The English East India Company continued to extend its control over Indian territory throughout the late 18th and early 19th centuries. Treaties made with Indian princes provided for the stationing of British troops within these princely states. To pay for the troops the British were often given revenue-collecting rights in certain parts of the states; this gave them indirect control over these areas. Many of these states were annexed when succession to the throne was in doubt or when the ruler acted in ways that seemed contrary to British interests.
The British made even more significant gains by military means. In the late 1700s they were drawn into a three-way conflict when the nizam of Hyderābād asked for British assistance against his rivals: the Marathas, and Tipu Sahib, the sultan of Mysore. In 1799 the British marched on Seringapatam, Tipu’s capital, and defeated his troops. Tipu was killed defending the city. The British annexed much of Mysore outright; they controlled the remainder through a new sultan they installed. After a series of battles (1775-1782, 1803-1805, 1817-1818) with the Marathas, the British also succeeded in bringing Maratha lands under their control.
In 1773 the British Parliament passed the Regulating Act, the first of a series of acts that gave British governors greater control over the English East India Company. Under the Regulating Act the company was still permitted to continue handling all trading matters and to have its own troops, but its activity was now supervised by parliament. The act also established the post of governor-general of India and made the holder of the office directly responsible to the British government. Warren Hastings became the first governor-general of India in 1774.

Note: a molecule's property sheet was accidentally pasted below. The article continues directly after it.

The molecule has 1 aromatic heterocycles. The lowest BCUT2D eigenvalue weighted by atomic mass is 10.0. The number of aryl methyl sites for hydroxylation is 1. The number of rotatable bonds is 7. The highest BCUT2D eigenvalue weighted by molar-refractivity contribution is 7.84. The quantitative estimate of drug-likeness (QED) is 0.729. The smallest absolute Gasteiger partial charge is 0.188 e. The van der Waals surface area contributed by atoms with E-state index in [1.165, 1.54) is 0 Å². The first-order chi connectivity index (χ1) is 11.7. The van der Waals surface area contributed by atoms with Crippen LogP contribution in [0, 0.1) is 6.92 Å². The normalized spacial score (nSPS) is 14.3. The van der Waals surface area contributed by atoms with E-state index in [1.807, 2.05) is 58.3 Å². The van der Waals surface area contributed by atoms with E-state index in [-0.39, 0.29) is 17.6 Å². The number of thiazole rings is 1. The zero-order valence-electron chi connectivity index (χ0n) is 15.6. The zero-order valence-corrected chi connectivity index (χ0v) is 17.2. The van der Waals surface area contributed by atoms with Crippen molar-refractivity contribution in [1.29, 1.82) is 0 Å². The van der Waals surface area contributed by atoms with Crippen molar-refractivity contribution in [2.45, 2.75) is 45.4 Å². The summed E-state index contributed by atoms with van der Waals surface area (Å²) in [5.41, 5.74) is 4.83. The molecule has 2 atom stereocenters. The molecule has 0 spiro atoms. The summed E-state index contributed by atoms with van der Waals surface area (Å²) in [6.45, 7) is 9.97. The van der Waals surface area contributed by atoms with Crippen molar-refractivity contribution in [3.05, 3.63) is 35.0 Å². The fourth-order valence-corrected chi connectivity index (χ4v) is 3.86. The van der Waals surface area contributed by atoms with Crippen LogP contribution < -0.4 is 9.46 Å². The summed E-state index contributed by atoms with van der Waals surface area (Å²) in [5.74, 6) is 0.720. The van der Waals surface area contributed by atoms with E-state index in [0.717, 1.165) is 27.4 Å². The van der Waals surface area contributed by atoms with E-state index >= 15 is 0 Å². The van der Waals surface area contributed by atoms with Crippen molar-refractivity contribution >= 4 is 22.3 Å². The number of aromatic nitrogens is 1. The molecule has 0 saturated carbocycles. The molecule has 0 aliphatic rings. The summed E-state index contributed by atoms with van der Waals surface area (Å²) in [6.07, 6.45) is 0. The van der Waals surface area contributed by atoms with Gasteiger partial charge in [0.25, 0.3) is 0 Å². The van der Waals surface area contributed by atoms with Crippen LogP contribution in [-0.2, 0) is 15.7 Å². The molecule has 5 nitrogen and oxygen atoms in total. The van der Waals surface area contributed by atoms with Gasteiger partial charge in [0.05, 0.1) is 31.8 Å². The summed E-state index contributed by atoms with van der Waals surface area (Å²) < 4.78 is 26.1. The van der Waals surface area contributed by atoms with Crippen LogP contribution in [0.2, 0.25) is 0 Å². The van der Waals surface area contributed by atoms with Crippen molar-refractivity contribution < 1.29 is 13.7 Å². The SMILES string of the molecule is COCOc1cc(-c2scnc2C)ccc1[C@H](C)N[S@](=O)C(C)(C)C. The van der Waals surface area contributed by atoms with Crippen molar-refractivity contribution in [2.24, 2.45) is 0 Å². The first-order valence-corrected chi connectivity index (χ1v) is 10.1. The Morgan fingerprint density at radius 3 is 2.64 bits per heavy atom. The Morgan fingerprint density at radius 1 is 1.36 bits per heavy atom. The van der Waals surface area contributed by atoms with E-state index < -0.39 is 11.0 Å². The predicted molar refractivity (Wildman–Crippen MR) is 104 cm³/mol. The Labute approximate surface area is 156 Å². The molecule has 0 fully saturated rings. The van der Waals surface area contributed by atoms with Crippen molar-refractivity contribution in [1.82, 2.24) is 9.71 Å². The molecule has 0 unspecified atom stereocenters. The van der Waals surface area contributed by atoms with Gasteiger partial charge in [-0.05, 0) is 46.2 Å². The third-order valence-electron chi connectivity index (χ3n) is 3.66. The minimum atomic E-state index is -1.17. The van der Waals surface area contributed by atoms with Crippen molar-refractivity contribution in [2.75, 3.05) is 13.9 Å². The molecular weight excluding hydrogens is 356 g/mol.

The British proceeded to make major changes in the administration of their realm. The three presidencies (administrative districts)—Bengal, Bombay, and Madras—adopted different systems of fixing responsibility for the payment of land taxes. In Bengal, the local landed gentry accepted responsibility for a fixed amount of taxes in return for ownership of large estates. Under this arrangement the British did not share in the gains of any potential improvements in agricultural productivity. By contrast, in Madras and Bombay, peasant cultivators paid annual taxes directly to the government. The tax rate could be adjusted at fixed intervals, so in this case the British could reap the benefits of agricultural expansion. A civil service system was developed that admitted British officers through a merit examination, trained them in an administrative college, and paid them handsomely to reduce corruption. Meanwhile, the development of the textile industry in Britain forced a transformation of India’s economy: India had to produce raw cotton for export and buy manufactured goods—including cloth—from England, while the cottage industries that produced textiles in India were ruined.